Weill Medical College of Cornell University, New York, New York 10021, USA.
Phone: (212) 746-2070; Fax: (212) 746-8866; E-mail: email@example.com.
First published January 1, 2000 - More info
Postnatal physiological and pathophysiological processes such as wound healing and tumor growth require endothelial migration, proliferation, and stabilization, a process referred to as angiogenesis. Initial phases of angiogenesis involve the recruitment of endothelial cells to the site of injury or to the tumor vascular bed. Two possible sources of endothelialization are (a) migration and co-option (1, 2) of preexisting vascular wall endothelial cells and (b) recruitment of endothelial precursor cells from the circulation (Figure 1). There is ample evidence for the first scenario. However, the existence of angioblast-like circulating endothelial precursor cell (CEP) in adult humans has only recently been suggested, and their role in supporting postnatal angiogenesis is under intensive investigation.
Models of postnatal angiogenesis and vasculogenesis. Recruitment of endothelial cells from preexisting vessel wall or CEPs plays a critical role in the regulation of postnatal angiogenesis and vasculogenesis. Mobilized BM-derived CEPs with high proliferative capacity may have the potential to home and incorporate into the injured tissue or tumor vascular bed.
CEP may reflect the phenotype of embryonic angioblasts, which are migratory endothelial cells with the capacity to circulate, proliferate, and differentiate into mature endothelial cells, but which have neither acquired characteristic markers of mature endothelium nor formed lumina (3, 4). Although there is abundant evidence of the existence of angioblasts during embryonic development, the isolation and characterization of angioblast-like CEPs from adult circulation has been hampered by the absence of specific endothelial markers and functional assays to distinguish angioblast-like CEPs from sloughed mature endothelial and hematopoietic cells.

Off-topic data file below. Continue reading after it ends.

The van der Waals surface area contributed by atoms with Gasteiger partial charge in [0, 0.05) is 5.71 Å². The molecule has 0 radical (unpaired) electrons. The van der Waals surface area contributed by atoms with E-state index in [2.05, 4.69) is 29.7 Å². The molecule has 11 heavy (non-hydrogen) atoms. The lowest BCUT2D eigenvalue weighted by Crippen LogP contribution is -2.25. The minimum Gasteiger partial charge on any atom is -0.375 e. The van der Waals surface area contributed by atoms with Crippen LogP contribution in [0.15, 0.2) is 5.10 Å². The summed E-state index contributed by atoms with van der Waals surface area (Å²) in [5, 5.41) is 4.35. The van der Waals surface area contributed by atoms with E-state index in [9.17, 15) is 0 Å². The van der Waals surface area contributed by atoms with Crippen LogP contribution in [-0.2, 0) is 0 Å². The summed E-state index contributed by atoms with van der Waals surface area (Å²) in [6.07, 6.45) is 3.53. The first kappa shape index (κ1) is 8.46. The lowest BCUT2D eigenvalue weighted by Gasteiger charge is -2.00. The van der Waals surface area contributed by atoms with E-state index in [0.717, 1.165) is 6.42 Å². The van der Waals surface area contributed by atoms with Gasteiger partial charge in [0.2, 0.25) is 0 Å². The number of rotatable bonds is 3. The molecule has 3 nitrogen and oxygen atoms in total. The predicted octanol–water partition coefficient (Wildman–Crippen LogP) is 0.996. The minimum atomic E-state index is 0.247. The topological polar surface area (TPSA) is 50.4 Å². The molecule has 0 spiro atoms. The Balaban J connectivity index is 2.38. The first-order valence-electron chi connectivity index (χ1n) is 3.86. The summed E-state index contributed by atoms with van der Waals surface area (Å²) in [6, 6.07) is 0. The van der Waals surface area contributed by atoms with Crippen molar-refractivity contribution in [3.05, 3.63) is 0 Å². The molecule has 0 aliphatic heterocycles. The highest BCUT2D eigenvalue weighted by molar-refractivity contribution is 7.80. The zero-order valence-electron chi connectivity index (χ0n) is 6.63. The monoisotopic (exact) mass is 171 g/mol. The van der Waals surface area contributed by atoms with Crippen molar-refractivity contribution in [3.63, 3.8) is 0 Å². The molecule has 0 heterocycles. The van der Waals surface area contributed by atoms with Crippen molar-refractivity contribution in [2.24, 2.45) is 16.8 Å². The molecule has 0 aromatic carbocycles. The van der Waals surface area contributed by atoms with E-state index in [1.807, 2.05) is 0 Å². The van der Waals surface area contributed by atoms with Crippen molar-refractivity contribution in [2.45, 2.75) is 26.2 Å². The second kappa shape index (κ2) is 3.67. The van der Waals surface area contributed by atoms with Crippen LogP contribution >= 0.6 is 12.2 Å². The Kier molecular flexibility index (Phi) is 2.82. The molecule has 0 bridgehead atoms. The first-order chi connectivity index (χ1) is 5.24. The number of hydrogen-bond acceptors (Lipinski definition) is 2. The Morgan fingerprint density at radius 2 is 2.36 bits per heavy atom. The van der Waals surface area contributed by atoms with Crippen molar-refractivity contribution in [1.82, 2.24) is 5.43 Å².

Both putative CEPs with angioblastic potential and vessel wall–derived mature endothelial cells may express similar endothelial-specific markers, including vascular endothelial growth factor receptor-2 (VEGFR2, KDR, Flk-1) (5), Tie-2, Tie-1 (6, 7), VE-cadherin (8), CD34, and E-selectin (Table 1). Therefore, it may be impractical to use these markers to distinguish between the 2 populations. Discrimination between CEPs and mature endothelial cells is further complicated by the fact that subsets of hematopoietic cells express markers similar to those of endothelial cells such as CD34, PECAM (CD31), Tie-1, Tie-2, von Willebrand factor (vWF), and VEGFR2 (9). Furthermore, certain hematopoietic cells are also able to incorporate acetylated LDL (AcLDL) and to bind lectins such as BS-1 and ulex europaeus, which are usually considered endothelial specific.
Phenotypic analysis of putative endothelial precursor cells